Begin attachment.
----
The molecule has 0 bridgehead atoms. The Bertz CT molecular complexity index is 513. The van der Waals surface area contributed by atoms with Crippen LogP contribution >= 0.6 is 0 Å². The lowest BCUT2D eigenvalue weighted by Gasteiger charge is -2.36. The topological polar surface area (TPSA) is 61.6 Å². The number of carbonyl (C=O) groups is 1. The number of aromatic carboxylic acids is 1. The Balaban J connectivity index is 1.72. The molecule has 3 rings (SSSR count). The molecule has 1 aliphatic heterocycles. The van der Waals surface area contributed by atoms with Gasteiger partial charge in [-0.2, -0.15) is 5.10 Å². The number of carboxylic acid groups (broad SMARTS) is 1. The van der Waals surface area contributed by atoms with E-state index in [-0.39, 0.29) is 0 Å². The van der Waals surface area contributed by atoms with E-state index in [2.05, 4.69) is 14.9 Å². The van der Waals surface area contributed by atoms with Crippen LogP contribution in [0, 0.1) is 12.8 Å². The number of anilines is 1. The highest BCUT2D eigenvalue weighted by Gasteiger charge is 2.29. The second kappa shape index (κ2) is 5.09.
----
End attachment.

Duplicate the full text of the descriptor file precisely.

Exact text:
The molecule has 0 bridgehead atoms. The Bertz CT molecular complexity index is 513. The van der Waals surface area contributed by atoms with Crippen LogP contribution >= 0.6 is 0 Å². The lowest BCUT2D eigenvalue weighted by Gasteiger charge is -2.36. The topological polar surface area (TPSA) is 61.6 Å². The number of carbonyl (C=O) groups is 1. The number of aromatic carboxylic acids is 1. The Balaban J connectivity index is 1.72. The molecule has 3 rings (SSSR count). The molecule has 1 aliphatic heterocycles. The van der Waals surface area contributed by atoms with Gasteiger partial charge in [-0.2, -0.15) is 5.10 Å². The number of carboxylic acid groups (broad SMARTS) is 1. The van der Waals surface area contributed by atoms with E-state index in [-0.39, 0.29) is 0 Å². The van der Waals surface area contributed by atoms with E-state index in [2.05, 4.69) is 14.9 Å². The van der Waals surface area contributed by atoms with Crippen LogP contribution in [0, 0.1) is 12.8 Å². The number of anilines is 1. The highest BCUT2D eigenvalue weighted by Gasteiger charge is 2.29. The second kappa shape index (κ2) is 5.09.